By: Joey Wieser
Yesterday at approximately 3:15 P.M., an unidentified, middle-aged white female was walking down Broadway when she suffered what appears to have been a heart attack. She collapsed directly in front of Seattle Central Community College’s Mitchell Activity Center, and the sole witness said the woman’s body shook for a brief moment before becoming unresponsive.
By the time Alia Marsha and I arrived at the scene, paramedics were already administering CPR. After 15 minutes of failed attempts to revive the woman, the EMT’s placed her on a stretcher and carefully loaded her body into an ambulance. Because the ambulance drove off slowly without sirens on, I concluded that the woman had died there on the sidewalk, mere steps away from the Bonney Watson Funeral Home.
Without a last name, neither the Seattle Police Department’s East Precinct nor the Medical Examiner Investigations Office were able to provide me with any details of the woman. She did not appear to be an SCCC student.
Below is a short narrative detailing my experience before, during, and after the tragic event.
Everyone Dies Alone
By: Joey Wieser
We eat at the same pizza shop across the street from school every Tuesday, but something about this Tuesday is very different.
The combination of a recent breakup and an insatiable thirst to fill an emotional void leaves me teetering on the wrong side of my priorities, I explain, as a good friend listens to me vent about my superficial problems.
“Straighten up”, she says. “Don’t let your happiness be dependent on someone else, Joey. In the end, everyone dies alone.”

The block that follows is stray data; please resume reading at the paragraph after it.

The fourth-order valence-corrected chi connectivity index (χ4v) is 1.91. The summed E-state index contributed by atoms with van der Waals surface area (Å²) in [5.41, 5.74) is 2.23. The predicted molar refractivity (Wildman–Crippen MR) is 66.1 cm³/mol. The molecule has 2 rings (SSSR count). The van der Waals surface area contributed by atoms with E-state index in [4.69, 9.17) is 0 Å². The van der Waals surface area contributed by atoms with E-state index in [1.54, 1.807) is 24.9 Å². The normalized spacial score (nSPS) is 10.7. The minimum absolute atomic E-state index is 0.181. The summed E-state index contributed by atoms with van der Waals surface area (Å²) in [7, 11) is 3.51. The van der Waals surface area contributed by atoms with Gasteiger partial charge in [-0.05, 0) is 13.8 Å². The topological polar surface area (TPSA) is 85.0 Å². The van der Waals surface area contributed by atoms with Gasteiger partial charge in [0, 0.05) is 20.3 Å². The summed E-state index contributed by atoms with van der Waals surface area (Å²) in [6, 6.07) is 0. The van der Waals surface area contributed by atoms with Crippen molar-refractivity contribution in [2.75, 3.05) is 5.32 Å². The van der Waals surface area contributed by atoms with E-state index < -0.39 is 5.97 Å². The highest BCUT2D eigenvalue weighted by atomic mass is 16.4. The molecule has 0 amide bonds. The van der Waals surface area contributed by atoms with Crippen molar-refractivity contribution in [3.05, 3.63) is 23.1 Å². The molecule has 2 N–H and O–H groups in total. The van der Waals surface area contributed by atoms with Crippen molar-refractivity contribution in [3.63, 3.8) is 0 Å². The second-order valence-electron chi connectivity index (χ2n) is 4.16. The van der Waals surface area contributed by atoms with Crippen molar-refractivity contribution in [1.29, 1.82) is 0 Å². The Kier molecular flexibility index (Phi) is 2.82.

Minutes later, as we head back to school, returning to the mundane, the schedules, the deadlines…we notice an unoccupied police bicycle. Lights attached to the bike faintly flash red and blue. I see these bicycles on Capitol Hill often, but this one oddly stands out.
November air is cold and unforgiving; something doesn’t seem right. As we look ahead, we notice several ambulances and a crowd of people gathering outside the Mitchell Activity Center in a close huddle. My attention immediately goes to the woman on the ground. She has ten emergency medical staff surrounding her, trying by all means to save her life.
One man is holding a yellow air pump to her mouth, another is pushing thin green tubes down her throat, and another is performing CPR.
A few steps away from the woman, an unclaimed pair of tall, black leather boots energetically stands upright near the woman’s silent, bare feet.
The lump in my throat sinks to the pit of my stomach. Her face looks disturbingly familiar. I’ve never seen this woman, but I’ve seen this face before, and I know it well. It is the same face that I see at every funeral. Alone, limp and lifeless, the woman is dead. In this moment, I feel my trivial problems leave me just as quickly as the lone woman’s breath had left her lungs.
With the look of loss in our eyes, we wearily walk back through the school doors. Time stands still as we hold each other’s arms, and Seattle Central’s hallway matched that of both of our faces— empty. There are no words here, only death. The image of the woman’s inanimate body lying next to her lively, black leather boots is burned into my retinas.
I look to my friend for comfort as I walk her to the bus stop. With a mechanical indifference the 49 bus halts in front of us, and I hug my friend tightly. Hunched over, I never want to let go. Straighten up, I tell myself. In the end, everyone dies alone.